NCR Corp.’s purchase of Menlo, Calif.-based Digital Insight Corp. for $1.65 billion is a bid to deliver an end-to end omnichannel experience to bank customers, according to company executives who commented on the deal.

The deal follows Intuit's sale of the mobile and online banking unit to private equity firm Thoma Bravo LLC in August for $1.025 billion.

"This is a historic day for our company," said Bill Nuti, chairman and chief executive of Duluth, Ga.-based NCR on an investors’ call held late Monday night. "Today we are fundamentally and permanently changing [our] largest line of business: financial services."

The acquisitions of the two software companies, according to NCR, will let the ATM maker offer a fully integrated omnichannel portfolio of products for financial services customers that includes ATM hardware and software, branch hardware and software, digital banking, ATM and card transaction software, fraud detection software, check and imaging solutions, electronic bill payment and presentment and payment processing.

The deal, which is expected to close in first quarter of 2014, also gives NCR a new source of customers. More than two-thirds of Digital Insight’s 1,000 U.S. financial institution customers (about 800) are non-NCR customers, said Nuti. All told, Digital Insight counts 12 million online banking users and nearly 4.8 million mobile end users as customers. NCR said the acquisition will let the company offer its clients additional solutions for mobile, bill pay and online banking.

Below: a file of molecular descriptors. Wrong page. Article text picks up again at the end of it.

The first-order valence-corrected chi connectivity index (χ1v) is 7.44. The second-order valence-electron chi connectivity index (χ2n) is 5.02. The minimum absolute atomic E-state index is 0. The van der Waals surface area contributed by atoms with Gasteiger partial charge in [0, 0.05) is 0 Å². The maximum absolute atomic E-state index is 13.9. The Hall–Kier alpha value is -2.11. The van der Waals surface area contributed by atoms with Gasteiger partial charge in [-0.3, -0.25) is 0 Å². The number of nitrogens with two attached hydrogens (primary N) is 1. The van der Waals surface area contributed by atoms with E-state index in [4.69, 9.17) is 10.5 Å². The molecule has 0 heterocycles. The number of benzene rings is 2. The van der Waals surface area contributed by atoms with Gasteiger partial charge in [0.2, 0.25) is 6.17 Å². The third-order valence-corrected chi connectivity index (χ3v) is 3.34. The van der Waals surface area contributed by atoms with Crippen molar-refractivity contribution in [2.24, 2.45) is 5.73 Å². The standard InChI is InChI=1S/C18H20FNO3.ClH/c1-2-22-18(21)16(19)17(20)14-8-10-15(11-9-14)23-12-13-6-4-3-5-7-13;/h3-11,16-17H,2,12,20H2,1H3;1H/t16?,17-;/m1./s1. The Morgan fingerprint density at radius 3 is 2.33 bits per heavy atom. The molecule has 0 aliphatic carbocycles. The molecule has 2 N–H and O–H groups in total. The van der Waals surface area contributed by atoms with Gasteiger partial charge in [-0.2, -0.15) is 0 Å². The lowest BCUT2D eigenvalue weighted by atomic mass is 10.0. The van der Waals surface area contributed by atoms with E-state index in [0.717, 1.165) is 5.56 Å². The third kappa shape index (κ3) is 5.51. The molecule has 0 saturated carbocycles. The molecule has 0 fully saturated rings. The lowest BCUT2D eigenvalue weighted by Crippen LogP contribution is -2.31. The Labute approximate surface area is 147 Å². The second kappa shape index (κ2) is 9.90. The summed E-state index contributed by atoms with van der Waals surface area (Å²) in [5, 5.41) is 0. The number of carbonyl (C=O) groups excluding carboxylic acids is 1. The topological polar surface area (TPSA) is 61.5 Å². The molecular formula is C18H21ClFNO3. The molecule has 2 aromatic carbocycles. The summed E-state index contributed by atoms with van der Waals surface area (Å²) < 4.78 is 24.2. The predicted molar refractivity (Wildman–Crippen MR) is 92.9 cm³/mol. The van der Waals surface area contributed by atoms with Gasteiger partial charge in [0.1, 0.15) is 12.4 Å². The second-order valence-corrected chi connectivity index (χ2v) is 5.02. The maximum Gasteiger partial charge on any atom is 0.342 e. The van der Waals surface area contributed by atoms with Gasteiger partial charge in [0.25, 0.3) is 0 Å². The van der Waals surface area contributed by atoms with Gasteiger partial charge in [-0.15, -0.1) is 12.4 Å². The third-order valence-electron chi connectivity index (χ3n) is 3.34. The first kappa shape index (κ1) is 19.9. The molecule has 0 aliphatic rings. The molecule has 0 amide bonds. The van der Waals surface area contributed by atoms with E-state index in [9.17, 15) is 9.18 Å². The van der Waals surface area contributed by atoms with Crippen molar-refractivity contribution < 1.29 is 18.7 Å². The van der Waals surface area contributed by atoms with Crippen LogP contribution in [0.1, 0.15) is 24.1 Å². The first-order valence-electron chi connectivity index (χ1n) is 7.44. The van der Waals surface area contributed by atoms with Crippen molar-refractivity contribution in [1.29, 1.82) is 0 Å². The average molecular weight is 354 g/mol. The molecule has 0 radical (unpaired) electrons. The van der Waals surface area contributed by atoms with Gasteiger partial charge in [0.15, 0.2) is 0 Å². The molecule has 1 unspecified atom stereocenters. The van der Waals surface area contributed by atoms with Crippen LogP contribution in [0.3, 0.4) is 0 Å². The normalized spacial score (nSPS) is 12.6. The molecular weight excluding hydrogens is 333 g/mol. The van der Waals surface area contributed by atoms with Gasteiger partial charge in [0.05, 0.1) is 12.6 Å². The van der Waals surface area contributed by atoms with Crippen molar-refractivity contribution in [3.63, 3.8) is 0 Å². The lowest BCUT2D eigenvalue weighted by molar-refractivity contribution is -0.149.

Separately, NCR also completed a purchase of Alaric Systems in London for $84 million. Alaric provides secure transaction switching and fraud prevention software and powers more than 1.25 billion transactions a month across 30 countries. The Alaric software will help NCR lower its cost per transaction by routing transactions away from legacy switches, and help prevent security breaches.

The purchases give the company a deeper foothold into the software market. Upon closing the deals, NCR said it will have $1.1 billion in annual software revenue, of which $460 million will come as software-as-a-service.

Talent acquisition is always part of NCR’s mindset, said Nuti on the call. With these acquisitions, the company is acquiring a talented employee base in Silicon Valley and India, among other locations, he said.

Regarding the quick flip of Digital Insight by Thoma Bravo, the NCR execs said the private equity firm already made some improvements to the company: Thoma Bravo did a "good job" in reducing cost structure and removing overhead, said Nuti. "It’s a completely different asset when bolted on to NCR [rather than a private equity firm]," said Nuti.

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